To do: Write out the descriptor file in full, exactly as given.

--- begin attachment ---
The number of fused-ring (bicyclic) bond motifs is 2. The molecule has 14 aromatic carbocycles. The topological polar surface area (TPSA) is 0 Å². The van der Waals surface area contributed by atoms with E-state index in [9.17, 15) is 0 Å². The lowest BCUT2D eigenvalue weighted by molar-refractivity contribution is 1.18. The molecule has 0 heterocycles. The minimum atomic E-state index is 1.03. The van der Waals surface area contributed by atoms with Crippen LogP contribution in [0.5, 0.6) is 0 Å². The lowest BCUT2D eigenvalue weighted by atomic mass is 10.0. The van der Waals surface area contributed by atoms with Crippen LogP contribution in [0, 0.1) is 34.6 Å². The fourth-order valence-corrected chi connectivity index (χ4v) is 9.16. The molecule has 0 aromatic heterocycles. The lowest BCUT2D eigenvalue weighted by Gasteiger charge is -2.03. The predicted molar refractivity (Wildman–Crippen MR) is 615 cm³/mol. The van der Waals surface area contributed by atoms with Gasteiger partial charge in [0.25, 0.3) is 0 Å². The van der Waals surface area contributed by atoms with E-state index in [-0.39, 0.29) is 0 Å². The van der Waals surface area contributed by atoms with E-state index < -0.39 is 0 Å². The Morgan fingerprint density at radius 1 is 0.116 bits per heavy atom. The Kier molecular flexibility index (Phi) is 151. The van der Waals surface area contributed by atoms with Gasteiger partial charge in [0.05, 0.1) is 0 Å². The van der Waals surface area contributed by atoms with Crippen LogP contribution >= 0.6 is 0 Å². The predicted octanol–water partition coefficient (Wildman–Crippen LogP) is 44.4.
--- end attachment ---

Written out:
The number of fused-ring (bicyclic) bond motifs is 2. The molecule has 14 aromatic carbocycles. The topological polar surface area (TPSA) is 0 Å². The van der Waals surface area contributed by atoms with E-state index in [9.17, 15) is 0 Å². The lowest BCUT2D eigenvalue weighted by molar-refractivity contribution is 1.18. The molecule has 0 heterocycles. The minimum atomic E-state index is 1.03. The van der Waals surface area contributed by atoms with Crippen LogP contribution in [0.5, 0.6) is 0 Å². The lowest BCUT2D eigenvalue weighted by atomic mass is 10.0. The van der Waals surface area contributed by atoms with Crippen LogP contribution in [0, 0.1) is 34.6 Å². The fourth-order valence-corrected chi connectivity index (χ4v) is 9.16. The molecule has 0 aromatic heterocycles. The lowest BCUT2D eigenvalue weighted by Gasteiger charge is -2.03. The predicted molar refractivity (Wildman–Crippen MR) is 615 cm³/mol. The van der Waals surface area contributed by atoms with Gasteiger partial charge in [0.25, 0.3) is 0 Å². The van der Waals surface area contributed by atoms with E-state index in [-0.39, 0.29) is 0 Å². The van der Waals surface area contributed by atoms with E-state index < -0.39 is 0 Å². The Morgan fingerprint density at radius 1 is 0.116 bits per heavy atom. The Kier molecular flexibility index (Phi) is 151. The van der Waals surface area contributed by atoms with Gasteiger partial charge in [0.05, 0.1) is 0 Å². The van der Waals surface area contributed by atoms with Crippen LogP contribution >= 0.6 is 0 Å². The predicted octanol–water partition coefficient (Wildman–Crippen LogP) is 44.4.